My lips are sealed. I cannot reveal the interesting conclusion by a select committee report that will be published next week. It's on ACOBA - the Advisory Committee on Business Appointments. This ramshackle body should restrict the abuse of former ministers, civil servants and generals selling their inside knowledge to the highest bidder. The decision of the select committee was a unanimous one. Regular readers of this blog will know my views on the iniquities of the revolving door.
Late breaking news is that former Minister for Everything in the last Government John Reid is on the board of G4S. They have benefited from his foresighted organising genius that hoped that sending troops into Helmand would would not lead to any shots being fired. The Guardian Diary have reminded us of John's new role.
The Public Adminstration Committee's conclusions are eagerly awaited by other committees keen to clean up lobbying. The Political and Constitutional Reform's Committee's call for stronger Government's regulation on lobbying abuse was not well publicised. I did a welcome interview with Andrew Neil on the Politics show. Apart from that there was little, or no, national publicity.
The Government promised to consider the reports in a written statement on the last day of parliament last Tuesday.
In May last year a newspaper report by JASON GROVES was published.
Weak rules policing the way former ministers take up lucrative jobs in the private sector put Britain at ‘high risk of corruption’, a damning report warned yesterday.
The study criticises the cosy system that is supposed to monitor the so-called ‘revolving door’ between government and big business.
It claims the rules – which have allowed a string of lucrative jobs for former ministers such as Tony Blair and Peter Mandelson to be simply rubberstamped – are so lax that they ‘undermine trust in government’.
Top jobs: Peter Mandelson has clinched a senior adviser role at investment bank Lazard, while Tony Blair works for JP Morgan Chase, among other well-paid roles
In addition, it shows more than half of all leading civil servants now take up well-paid jobs in the private sector after leaving Whitehall.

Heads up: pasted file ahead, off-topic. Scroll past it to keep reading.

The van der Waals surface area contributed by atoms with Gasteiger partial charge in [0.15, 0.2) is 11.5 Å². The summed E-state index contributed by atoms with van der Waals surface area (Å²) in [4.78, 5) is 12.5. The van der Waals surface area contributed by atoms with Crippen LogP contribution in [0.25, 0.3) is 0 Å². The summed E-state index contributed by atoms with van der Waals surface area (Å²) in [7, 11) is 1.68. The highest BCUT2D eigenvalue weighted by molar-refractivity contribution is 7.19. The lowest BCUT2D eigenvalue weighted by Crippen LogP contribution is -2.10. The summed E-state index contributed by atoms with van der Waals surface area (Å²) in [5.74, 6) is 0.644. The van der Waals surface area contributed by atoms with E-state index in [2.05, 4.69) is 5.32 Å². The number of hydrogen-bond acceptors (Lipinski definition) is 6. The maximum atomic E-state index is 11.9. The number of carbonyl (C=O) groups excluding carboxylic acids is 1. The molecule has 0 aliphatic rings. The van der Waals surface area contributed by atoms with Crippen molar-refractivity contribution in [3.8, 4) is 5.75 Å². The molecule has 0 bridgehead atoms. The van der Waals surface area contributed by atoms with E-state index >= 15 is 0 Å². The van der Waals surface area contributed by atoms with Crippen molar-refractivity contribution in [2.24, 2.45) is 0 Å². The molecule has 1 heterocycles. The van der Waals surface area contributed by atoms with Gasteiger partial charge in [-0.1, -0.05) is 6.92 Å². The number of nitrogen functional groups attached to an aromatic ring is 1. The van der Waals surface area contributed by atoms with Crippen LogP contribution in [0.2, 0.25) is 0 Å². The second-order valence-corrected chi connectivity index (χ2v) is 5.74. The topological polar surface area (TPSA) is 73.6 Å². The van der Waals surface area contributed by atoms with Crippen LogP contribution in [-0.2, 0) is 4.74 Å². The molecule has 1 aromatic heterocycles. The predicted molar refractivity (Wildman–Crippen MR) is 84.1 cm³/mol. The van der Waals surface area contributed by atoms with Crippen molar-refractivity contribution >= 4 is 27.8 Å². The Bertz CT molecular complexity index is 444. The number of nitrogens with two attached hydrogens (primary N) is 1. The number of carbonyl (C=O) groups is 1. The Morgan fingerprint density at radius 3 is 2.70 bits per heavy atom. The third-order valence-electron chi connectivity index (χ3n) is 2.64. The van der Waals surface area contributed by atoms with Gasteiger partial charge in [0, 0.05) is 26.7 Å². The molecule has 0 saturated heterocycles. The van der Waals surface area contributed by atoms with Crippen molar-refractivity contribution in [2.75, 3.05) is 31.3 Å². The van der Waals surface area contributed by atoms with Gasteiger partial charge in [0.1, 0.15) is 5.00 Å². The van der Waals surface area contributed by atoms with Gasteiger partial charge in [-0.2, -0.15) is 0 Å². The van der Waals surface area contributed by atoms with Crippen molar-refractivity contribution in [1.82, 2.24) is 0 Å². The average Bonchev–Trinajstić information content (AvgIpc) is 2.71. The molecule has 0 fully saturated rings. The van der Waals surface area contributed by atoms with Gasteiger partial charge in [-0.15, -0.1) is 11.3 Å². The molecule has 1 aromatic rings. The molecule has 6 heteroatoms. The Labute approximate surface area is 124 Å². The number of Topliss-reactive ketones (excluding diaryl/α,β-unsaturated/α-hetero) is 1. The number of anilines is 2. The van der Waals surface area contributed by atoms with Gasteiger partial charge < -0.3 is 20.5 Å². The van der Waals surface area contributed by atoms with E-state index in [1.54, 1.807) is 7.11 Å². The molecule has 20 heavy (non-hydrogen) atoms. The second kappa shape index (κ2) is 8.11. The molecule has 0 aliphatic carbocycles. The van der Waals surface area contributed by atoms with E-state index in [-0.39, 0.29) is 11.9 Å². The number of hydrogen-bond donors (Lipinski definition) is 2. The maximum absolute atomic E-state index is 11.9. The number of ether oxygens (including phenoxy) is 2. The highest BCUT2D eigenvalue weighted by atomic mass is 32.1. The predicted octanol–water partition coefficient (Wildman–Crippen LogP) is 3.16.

The report, by the respected campaign group Transparency International, warns that only a lifetime ban on lobbying might be enough to ease public concerns about the way ministers and officials in ‘high risk’ areas such as defence and health move seamlessly into top jobs.
Chandrashekhar Krishnan, of Transparency International, said: ‘The revolving door between government and business is spinning out of control.
‘There have been far too many cases of officials moving between the two in circumstances which suggest a serious conflict of interest. This has created an environment in which corruption risks are high.
‘We need a more robust system with greater transparency and tighter rules which can be properly enforced.’
The study highlights a string of cases where former ministers and civil servants have taken jobs in industries they were previously in charge of.
It says there are real risks that a senior official or minister might favour a company ‘with a view to ingratiating himself or herself with that company and thus opening up a path to future employment’.
It also warns that former ministers might be able to benefit commercially from information gained in public office.
'Cabs for hire': Former transport secretary Stephen Byers, former health secretary Patricia Hewitt and former defence secretary Geoff Hoon were suspended from the Parliamentary Labour Party for 'bringing it into disrepute'
The findings were welcomed last night by Labour MP Paul Flynn, a member of the Commons public administration committee. He said: ‘The system of policing the revolving door is a scandal that is potentially worse than the expenses scandal – and certainly more damaging to the country.’
Under the existing rules, ministers and top civil servants have to notify the Advisory Committee on Business Appointments (Acoba) of any new jobs taken up within two years of leaving office.
The committee, which comprises four knights, two peers and a dame, then advises on any restrictions that should apply – such as preventing former ministers from lobbying their departments for a set period. But it has never banned a minister from taking a job, and its recommendations are not binding.
Last year a string of former ministers were filmed by Channel 4’s Dispatches apparently offering to work for a fictitious lobbying firm in return for cash.
Former transport secretary Stephen Byers, former health secretary Patricia Hewitt and former defence secretary Geoff Hoon were suspended from the Parliamentary Labour Party for ‘bringing it into disrepute’.
Mr Byers had boasted that he was like a ‘cab for hire’.
A spokesman for Acoba said: ‘Some of the changes called for in this report are already in place